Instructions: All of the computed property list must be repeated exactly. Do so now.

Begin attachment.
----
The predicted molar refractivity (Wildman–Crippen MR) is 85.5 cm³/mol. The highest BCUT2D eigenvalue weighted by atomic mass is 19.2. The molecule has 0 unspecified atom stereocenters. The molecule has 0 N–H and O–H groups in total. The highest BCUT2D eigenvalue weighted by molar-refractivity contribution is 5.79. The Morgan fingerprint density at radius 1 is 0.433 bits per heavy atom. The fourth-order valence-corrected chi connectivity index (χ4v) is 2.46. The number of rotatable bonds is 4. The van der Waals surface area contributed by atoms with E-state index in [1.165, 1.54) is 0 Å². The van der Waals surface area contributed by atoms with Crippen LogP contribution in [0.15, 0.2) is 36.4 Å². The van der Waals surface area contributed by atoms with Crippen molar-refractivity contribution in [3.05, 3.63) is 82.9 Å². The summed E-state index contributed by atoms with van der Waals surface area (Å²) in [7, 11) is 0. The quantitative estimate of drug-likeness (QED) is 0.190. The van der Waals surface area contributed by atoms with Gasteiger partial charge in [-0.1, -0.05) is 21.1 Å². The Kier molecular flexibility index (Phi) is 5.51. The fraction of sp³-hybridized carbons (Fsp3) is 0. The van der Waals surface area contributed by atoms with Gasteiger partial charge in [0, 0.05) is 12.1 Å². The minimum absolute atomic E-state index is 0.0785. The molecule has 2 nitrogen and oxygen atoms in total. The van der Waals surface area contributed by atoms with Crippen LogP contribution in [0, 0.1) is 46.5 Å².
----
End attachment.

The predicted molar refractivity (Wildman–Crippen MR) is 85.5 cm³/mol. The highest BCUT2D eigenvalue weighted by atomic mass is 19.2. The molecule has 0 unspecified atom stereocenters. The molecule has 0 N–H and O–H groups in total. The highest BCUT2D eigenvalue weighted by molar-refractivity contribution is 5.79. The Morgan fingerprint density at radius 1 is 0.433 bits per heavy atom. The fourth-order valence-corrected chi connectivity index (χ4v) is 2.46. The number of rotatable bonds is 4. The van der Waals surface area contributed by atoms with E-state index in [1.165, 1.54) is 0 Å². The van der Waals surface area contributed by atoms with Crippen LogP contribution in [0.15, 0.2) is 36.4 Å². The van der Waals surface area contributed by atoms with Crippen molar-refractivity contribution in [3.05, 3.63) is 82.9 Å². The summed E-state index contributed by atoms with van der Waals surface area (Å²) in [7, 11) is 0. The quantitative estimate of drug-likeness (QED) is 0.190. The van der Waals surface area contributed by atoms with Gasteiger partial charge in [-0.1, -0.05) is 21.1 Å². The Kier molecular flexibility index (Phi) is 5.51. The fraction of sp³-hybridized carbons (Fsp3) is 0. The van der Waals surface area contributed by atoms with Gasteiger partial charge in [0, 0.05) is 12.1 Å². The minimum absolute atomic E-state index is 0.0785. The molecule has 2 nitrogen and oxygen atoms in total. The van der Waals surface area contributed by atoms with Crippen LogP contribution in [0, 0.1) is 46.5 Å².